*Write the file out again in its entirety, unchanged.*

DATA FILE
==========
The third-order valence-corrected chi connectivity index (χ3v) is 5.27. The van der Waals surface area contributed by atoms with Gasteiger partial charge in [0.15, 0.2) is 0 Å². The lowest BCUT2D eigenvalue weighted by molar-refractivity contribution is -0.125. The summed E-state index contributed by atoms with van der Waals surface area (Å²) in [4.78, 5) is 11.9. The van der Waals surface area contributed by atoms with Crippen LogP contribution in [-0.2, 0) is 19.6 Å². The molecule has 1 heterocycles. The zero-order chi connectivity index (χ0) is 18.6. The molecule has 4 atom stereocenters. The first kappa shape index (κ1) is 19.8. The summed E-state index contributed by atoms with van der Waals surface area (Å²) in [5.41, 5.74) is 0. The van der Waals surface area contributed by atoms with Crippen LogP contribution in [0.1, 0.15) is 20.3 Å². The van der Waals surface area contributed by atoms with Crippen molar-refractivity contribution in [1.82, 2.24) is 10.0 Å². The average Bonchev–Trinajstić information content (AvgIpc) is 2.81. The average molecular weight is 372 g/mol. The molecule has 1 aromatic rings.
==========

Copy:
The third-order valence-corrected chi connectivity index (χ3v) is 5.27. The van der Waals surface area contributed by atoms with Gasteiger partial charge in [0.15, 0.2) is 0 Å². The lowest BCUT2D eigenvalue weighted by molar-refractivity contribution is -0.125. The summed E-state index contributed by atoms with van der Waals surface area (Å²) in [4.78, 5) is 11.9. The van der Waals surface area contributed by atoms with Crippen LogP contribution in [-0.2, 0) is 19.6 Å². The molecule has 1 heterocycles. The zero-order chi connectivity index (χ0) is 18.6. The molecule has 4 atom stereocenters. The first kappa shape index (κ1) is 19.8. The summed E-state index contributed by atoms with van der Waals surface area (Å²) in [5.41, 5.74) is 0. The van der Waals surface area contributed by atoms with Crippen LogP contribution in [0.1, 0.15) is 20.3 Å². The van der Waals surface area contributed by atoms with Crippen molar-refractivity contribution in [1.82, 2.24) is 10.0 Å². The average Bonchev–Trinajstić information content (AvgIpc) is 2.81. The average molecular weight is 372 g/mol. The molecule has 1 aromatic rings.